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Elvetham Heath, residential, Hampshire



Elvetham Heath, Fleet, Hampshire.


63ha of residential development plus ancillary services including a school, village centre, large retail outlet, park and ride and sports pitches. 1868 housing units in total with a mean density of 30 units/ha.


The drainage strategy was to provide soakaway systems to drain the areas of high ground (hence deep groundwater) (approximately one third of the site) and use swales/linear ponds for conveyance in the flattest areas with small detention basins scattered through the site to provide attenuation storage and encourage infiltration to reduce the volume of runoff (approx. two thirds of the site). Standard stormwater pipework was used to drain most of the residential and commercial areas into a retention pond built immediately upstream of the nature reserve. Unlike the basins, the pond was lined. 


The detention basins were designed to be relatively shallow and to have an outlet invert level approximately 150mm above the base of the unit. This was done to encourage infiltration.



Figure 1 SuDS Elvetham heath village pond

Figure 1 Elvetham Heath village pond


SuDS used

Soakaways (for roads and groups of houses), 14 detention basins, 1 pond (lined), and a number of swales/linear ponds.



Figure 2 Detention basin SUDS

Figure 2 Detention basin

How it works

The SUDS scheme is designed to operate within the boundaries of the development with runoff discharging into swales and then into the retention pond giving two levels or stages of treatment. The extent of the management train is variable across the site with some areas draining to swales and detention basins before the final retention pond whist other areas drained directly to the retention pond.


The scheme includes a final retention pond which is surrounded by a park area to form the village pond and will be used for amenity purposes.


In-curtilage options were limited by the high groundwater in some parts of the site although soakaways have been used where possible.


Figure 3 SuDS Pond providing amenity benefits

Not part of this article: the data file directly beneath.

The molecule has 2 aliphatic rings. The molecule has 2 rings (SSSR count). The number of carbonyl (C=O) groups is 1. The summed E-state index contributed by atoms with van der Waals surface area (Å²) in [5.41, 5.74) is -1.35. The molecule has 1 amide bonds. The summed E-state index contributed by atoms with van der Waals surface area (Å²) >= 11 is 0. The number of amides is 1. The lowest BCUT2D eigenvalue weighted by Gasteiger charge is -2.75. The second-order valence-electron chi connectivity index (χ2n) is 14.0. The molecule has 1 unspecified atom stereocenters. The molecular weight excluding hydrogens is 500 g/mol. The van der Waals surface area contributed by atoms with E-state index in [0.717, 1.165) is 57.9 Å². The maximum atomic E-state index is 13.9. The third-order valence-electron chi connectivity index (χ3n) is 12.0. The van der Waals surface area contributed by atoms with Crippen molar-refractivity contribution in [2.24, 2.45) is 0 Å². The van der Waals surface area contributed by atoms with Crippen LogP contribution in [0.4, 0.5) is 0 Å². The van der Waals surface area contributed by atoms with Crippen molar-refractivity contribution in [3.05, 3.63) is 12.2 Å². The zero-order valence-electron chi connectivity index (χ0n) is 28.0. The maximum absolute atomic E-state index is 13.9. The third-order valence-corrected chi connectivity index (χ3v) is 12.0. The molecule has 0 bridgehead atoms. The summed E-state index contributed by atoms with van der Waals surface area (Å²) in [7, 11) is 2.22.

Figure 4 SuDS Swales providing drainage

Figure 3 Pond providing amenity  and a focus for the community

Figure 4 Swales run through the site providing drainage

Specific details

The scheme is designed to function to limit discharge to the 50 year return period greenfield rate of 7l/s/ha and to function without flooding up to the 30 year return period event.


An estimated 10% increase in property value for those areas of the development in the vicinity of SuDS components or scheme indicates that the designers may have intended the SuDS scheme to have a tangible benefit in terms of demand for property in the development.


Thames Water has adopted a third of the SuDS scheme with the rest in the process of adoption. As part of the adoption process it was agreed that the developers pay £500,000 to Hart District Council for operation and maintenance of vegetative aspects of the SuDS scheme.

Challenges & lessons learned

A number of challenges were identified:


    • Health and safety was raised as a concern by a homeowner living adjacent to a 2m deep swale with some permanent water. Concern over children gaining access to the swale. The swale was protected with post and rail fencing and thorny hedging plants. An informal survey of other residents indicated this view was not unanimous and most did not see the swale as a problem.

    • There are two main problems associated with the hydraulic performance. The first is that the soakaways serving the higher level roads and residences are not currently performing as expected. Various works have been carried out to enhance their ability to deal with the runoff. The general conclusion is that the process of construction has compressed the soil and affected the ground conditions, reducing its ability to infiltrate the runoff in line with the initial site investigations.

    • The performance of the system was assessed theoretically using the water quality sustainability index developed as part of the Water and New Developments (WaND) project. These indicated a lower than desirable water quality score for all models due mainly to the fact that the system discharges into a sensitive watercourse in a nature reserve and that some roads drain directly into the retention pond hence offering only one level of treatment.

    • Through public consultation, it is evident that there is generally a high regard for the SuDS scheme. Values of properties tend to positively reflect their proximity to the SuDS basins and ponds.



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